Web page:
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  • • Dilated, tortuous superficial veins in lower extremities, usually bilateral

    • Pigmentation, ulceration, edema suggest concomitant venous stasis disease

    • Classified as primary or secondary

    • Risk factors for varicose veins (VV) include:

    • -Female gender


      -Family history

      -Prolonged standing

      -History of phlebitis


  • • Due to genetic or developmental defects in vein wall causing valvular incompetence

    • Most cases of isolated superficial venous insufficiency are primary


  • • Destruction or dysfunction of valves caused by trauma, deep venous thrombosis (DVT), AV fistula, proximal venous obstruction (pregnancy, pelvic tumor, etc)

    • Disruption of valves results in chronic venous stasis changes

    • Long-standing venous dysfunction leads to chronic skin changes leading to infection


  • • 10-20% of population affected

    • Highest incidence in women 40- to 50-years-old

Symptoms and Signs

  • • Variable presentation

    • Many patients are asymptomatic

    • Localized pain (ache or heaviness with prolonged standing), phlebitis

    • Predominantly located medially (saphenous vein)

    • Small, flat blue-green reticular and spider veins indicates venous dysfunction

    • Secondary VV can cause edema, hyperpigmentation, dermatitis, ulcers

Rule Out

  • • Chronic deep venous insufficiency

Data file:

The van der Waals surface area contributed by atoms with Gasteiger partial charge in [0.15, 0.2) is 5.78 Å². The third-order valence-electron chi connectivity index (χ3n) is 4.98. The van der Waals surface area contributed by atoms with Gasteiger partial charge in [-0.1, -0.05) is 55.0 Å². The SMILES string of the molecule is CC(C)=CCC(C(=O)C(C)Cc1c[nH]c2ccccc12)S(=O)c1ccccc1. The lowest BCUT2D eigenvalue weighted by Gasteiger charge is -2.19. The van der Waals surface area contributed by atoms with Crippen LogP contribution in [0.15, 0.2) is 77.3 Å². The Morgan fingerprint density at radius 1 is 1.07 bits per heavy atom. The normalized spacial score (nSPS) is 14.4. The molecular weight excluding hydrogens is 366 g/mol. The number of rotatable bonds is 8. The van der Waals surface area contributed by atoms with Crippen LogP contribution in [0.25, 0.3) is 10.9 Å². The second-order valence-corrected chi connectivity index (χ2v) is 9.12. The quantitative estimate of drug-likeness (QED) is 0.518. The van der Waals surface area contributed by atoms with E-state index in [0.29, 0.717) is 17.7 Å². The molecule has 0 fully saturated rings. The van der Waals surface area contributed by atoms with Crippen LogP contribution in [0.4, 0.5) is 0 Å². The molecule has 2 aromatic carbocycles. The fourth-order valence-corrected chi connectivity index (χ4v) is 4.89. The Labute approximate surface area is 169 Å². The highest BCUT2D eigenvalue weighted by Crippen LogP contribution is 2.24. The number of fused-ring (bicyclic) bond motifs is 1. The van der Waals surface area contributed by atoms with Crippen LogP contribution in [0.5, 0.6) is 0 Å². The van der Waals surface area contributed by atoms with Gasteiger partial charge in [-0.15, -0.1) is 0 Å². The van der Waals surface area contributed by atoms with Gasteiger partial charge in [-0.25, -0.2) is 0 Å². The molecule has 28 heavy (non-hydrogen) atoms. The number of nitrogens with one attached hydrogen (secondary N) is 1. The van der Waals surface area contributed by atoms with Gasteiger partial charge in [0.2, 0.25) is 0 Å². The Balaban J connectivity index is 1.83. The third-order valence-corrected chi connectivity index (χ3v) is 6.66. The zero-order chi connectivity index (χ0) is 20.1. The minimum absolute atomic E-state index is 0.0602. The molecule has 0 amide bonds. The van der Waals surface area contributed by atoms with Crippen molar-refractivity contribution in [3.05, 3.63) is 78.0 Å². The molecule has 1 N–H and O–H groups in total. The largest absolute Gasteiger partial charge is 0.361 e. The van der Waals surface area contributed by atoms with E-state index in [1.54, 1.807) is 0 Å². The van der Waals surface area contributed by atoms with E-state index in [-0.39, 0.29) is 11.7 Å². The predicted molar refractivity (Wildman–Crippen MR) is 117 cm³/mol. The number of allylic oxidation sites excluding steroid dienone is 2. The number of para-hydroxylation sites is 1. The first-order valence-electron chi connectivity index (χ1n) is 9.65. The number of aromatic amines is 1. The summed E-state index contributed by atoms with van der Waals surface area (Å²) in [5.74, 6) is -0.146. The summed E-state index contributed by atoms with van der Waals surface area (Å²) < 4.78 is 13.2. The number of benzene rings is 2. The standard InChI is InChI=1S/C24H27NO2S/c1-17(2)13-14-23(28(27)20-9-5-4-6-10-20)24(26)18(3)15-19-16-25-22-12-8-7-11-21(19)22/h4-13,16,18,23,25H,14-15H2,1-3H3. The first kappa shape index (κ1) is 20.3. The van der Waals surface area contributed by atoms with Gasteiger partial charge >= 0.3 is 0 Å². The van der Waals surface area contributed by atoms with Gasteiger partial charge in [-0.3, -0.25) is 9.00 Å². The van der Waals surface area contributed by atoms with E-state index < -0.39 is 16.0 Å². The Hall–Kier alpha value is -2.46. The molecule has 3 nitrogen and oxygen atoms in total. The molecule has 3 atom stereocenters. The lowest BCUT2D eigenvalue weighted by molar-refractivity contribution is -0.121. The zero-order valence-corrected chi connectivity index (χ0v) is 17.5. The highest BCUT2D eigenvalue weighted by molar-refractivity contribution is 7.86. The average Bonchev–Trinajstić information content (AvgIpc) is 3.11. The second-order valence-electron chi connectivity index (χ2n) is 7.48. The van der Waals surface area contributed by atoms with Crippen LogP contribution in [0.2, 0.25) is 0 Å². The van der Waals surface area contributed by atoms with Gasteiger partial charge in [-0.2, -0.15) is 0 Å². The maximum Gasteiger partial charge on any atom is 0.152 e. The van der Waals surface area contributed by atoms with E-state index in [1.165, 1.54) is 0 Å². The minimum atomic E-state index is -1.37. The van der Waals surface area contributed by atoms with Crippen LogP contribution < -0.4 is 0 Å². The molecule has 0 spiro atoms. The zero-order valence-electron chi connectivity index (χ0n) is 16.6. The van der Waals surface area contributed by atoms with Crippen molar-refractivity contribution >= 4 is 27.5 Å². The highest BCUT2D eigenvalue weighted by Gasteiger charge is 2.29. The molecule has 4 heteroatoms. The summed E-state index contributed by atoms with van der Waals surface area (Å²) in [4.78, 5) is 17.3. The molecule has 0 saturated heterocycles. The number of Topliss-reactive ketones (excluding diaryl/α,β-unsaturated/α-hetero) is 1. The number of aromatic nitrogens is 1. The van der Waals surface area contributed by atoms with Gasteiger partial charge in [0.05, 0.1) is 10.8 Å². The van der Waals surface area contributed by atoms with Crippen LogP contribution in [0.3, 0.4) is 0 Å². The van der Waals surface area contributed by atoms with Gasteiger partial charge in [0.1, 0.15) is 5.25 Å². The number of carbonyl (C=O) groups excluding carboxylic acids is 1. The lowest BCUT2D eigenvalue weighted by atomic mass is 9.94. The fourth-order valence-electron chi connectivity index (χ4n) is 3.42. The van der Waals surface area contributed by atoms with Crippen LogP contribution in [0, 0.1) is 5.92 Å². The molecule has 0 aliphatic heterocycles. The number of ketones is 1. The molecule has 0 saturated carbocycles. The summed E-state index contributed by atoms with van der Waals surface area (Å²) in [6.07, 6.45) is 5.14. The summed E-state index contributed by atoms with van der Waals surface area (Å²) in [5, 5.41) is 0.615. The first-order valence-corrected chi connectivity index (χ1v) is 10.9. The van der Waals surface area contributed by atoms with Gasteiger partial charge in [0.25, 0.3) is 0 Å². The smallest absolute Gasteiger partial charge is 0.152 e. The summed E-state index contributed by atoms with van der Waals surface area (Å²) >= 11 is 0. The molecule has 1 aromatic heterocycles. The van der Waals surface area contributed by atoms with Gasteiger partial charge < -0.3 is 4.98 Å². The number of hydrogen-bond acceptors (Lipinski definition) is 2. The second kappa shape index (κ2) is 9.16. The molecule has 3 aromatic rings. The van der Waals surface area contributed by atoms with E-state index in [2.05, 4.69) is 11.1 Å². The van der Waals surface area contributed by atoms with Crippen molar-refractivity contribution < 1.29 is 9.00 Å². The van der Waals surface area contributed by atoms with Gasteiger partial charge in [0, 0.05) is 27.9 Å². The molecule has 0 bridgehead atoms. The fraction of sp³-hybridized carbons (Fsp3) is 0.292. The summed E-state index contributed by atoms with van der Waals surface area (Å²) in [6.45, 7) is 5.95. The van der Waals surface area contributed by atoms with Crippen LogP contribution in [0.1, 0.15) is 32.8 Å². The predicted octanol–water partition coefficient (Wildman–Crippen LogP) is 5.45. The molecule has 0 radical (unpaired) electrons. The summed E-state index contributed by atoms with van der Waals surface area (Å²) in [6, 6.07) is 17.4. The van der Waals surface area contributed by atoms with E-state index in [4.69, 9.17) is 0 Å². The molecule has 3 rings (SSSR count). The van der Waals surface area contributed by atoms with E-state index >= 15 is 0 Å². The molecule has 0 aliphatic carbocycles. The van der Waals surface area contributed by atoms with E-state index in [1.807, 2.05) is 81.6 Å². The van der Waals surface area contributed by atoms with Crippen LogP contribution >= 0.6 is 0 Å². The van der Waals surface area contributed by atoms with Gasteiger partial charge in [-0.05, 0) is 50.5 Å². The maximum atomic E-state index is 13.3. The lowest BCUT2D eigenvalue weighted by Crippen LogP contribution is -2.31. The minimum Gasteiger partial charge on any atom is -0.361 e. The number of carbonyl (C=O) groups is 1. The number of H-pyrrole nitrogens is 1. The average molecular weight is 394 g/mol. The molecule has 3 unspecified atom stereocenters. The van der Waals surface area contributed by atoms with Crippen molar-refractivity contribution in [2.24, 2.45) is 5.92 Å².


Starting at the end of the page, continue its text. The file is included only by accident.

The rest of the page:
• Klippel-Trénaunay syndrome: Unilateral VV, limb hypertrophy, cutaneous birthmark (port wine stain/venous malformation)

    • -Therapy: Graduated support stockings, avoid saphenous vein stripping as deep veins often absent

  • • Brodie-Trendelenburg test

    • -Identifies saphenofemoral dysfunction: Elevate leg until varicosities collapse, place tourniquet around mid thigh to occlude reflux from saphenofemoral incompetence

      -If veins fill, implies perforator incompetence

      -If veins remain collapsed, implies saphenofemoral dysfunction

    • Duplex US is test of choice

  • • First manage venous insufficiency: Elastic stockings, leg elevation, exercise

    • Avoid prolonged sitting/standing


  • • Operative therapy:

    • 1. Remove entire saphenous vein (for incompetent saphenofemoral junction, varicosities along entire length)

      2. Selective VV removal with stab-avulsion technique

      3. Combined technique

    • Inject small volume of sclerosing solution (0.2% sodium tetradecyl sulfate) into varix, telangiectasia, spider vein; maintain direct pressure for 1 wk with stockings


  • • Persistent or disabling pain

    • Recurrent superficial thrombophlebitis

    • Erosion of overlying skin with bleeding


  • • Hematoma formation

    • Infection

    • Saphenous nerve irritation


  • • 10% recurrence after treatment


Belcaro G et al. Endovascular sclerotherapy, surgery, and surgery plus sclerotherapy in superficial venous incompetence: a randomized, 10 year follow-up trial - final results. Angiology. 2000;51:529.  [PubMed: 10917577]
Gohel MS et al: Randomized clinical trial of compression plus surgery versus compression alone in chronic venous ulceration (ESCHAR study): haemodynamic and anatomical changes. Br J Surg 2005;92:291.  [PubMed: 15584055]
Heit JA et al: Trends in the incidence of venous ...

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